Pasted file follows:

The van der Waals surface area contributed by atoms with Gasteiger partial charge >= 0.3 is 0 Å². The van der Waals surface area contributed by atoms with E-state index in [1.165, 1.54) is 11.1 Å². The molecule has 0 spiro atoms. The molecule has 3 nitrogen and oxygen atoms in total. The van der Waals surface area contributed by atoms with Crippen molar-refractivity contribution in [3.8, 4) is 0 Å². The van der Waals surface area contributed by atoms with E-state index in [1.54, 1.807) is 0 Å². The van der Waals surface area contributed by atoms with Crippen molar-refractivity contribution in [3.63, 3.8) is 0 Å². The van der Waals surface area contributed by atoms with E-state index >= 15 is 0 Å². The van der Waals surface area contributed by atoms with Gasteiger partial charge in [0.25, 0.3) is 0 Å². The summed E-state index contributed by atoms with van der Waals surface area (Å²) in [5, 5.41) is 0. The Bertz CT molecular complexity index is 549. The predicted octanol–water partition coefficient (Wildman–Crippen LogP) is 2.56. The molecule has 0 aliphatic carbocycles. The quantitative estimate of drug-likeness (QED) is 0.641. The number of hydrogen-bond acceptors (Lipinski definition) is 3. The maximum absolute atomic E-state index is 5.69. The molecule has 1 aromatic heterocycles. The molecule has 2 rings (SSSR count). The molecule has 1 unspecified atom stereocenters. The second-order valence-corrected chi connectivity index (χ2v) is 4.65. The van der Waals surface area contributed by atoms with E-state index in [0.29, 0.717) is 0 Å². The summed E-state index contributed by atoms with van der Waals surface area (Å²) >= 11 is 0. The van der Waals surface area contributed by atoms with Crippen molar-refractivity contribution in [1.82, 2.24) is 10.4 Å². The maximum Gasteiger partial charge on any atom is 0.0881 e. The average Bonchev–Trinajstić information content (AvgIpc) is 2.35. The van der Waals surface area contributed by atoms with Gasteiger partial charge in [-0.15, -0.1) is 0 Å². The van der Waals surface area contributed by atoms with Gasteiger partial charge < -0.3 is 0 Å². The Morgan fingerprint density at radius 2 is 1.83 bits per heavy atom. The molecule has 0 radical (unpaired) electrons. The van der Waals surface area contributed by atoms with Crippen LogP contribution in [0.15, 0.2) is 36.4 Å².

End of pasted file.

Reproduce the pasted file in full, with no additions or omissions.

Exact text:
The van der Waals surface area contributed by atoms with Gasteiger partial charge >= 0.3 is 0 Å². The van der Waals surface area contributed by atoms with E-state index in [1.165, 1.54) is 11.1 Å². The molecule has 0 spiro atoms. The molecule has 3 nitrogen and oxygen atoms in total. The van der Waals surface area contributed by atoms with Crippen molar-refractivity contribution in [3.8, 4) is 0 Å². The van der Waals surface area contributed by atoms with E-state index in [1.54, 1.807) is 0 Å². The van der Waals surface area contributed by atoms with Crippen molar-refractivity contribution in [3.63, 3.8) is 0 Å². The van der Waals surface area contributed by atoms with E-state index >= 15 is 0 Å². The van der Waals surface area contributed by atoms with Gasteiger partial charge in [0.25, 0.3) is 0 Å². The summed E-state index contributed by atoms with van der Waals surface area (Å²) in [5, 5.41) is 0. The Bertz CT molecular complexity index is 549. The predicted octanol–water partition coefficient (Wildman–Crippen LogP) is 2.56. The molecule has 0 aliphatic carbocycles. The quantitative estimate of drug-likeness (QED) is 0.641. The number of hydrogen-bond acceptors (Lipinski definition) is 3. The maximum absolute atomic E-state index is 5.69. The molecule has 1 aromatic heterocycles. The molecule has 2 rings (SSSR count). The molecule has 1 unspecified atom stereocenters. The second-order valence-corrected chi connectivity index (χ2v) is 4.65. The van der Waals surface area contributed by atoms with E-state index in [0.29, 0.717) is 0 Å². The summed E-state index contributed by atoms with van der Waals surface area (Å²) >= 11 is 0. The van der Waals surface area contributed by atoms with Crippen molar-refractivity contribution in [1.82, 2.24) is 10.4 Å². The maximum Gasteiger partial charge on any atom is 0.0881 e. The average Bonchev–Trinajstić information content (AvgIpc) is 2.35. The van der Waals surface area contributed by atoms with Gasteiger partial charge in [-0.15, -0.1) is 0 Å². The van der Waals surface area contributed by atoms with Gasteiger partial charge < -0.3 is 0 Å². The Morgan fingerprint density at radius 2 is 1.83 bits per heavy atom. The molecule has 0 radical (unpaired) electrons. The van der Waals surface area contributed by atoms with Crippen LogP contribution in [0.15, 0.2) is 36.4 Å².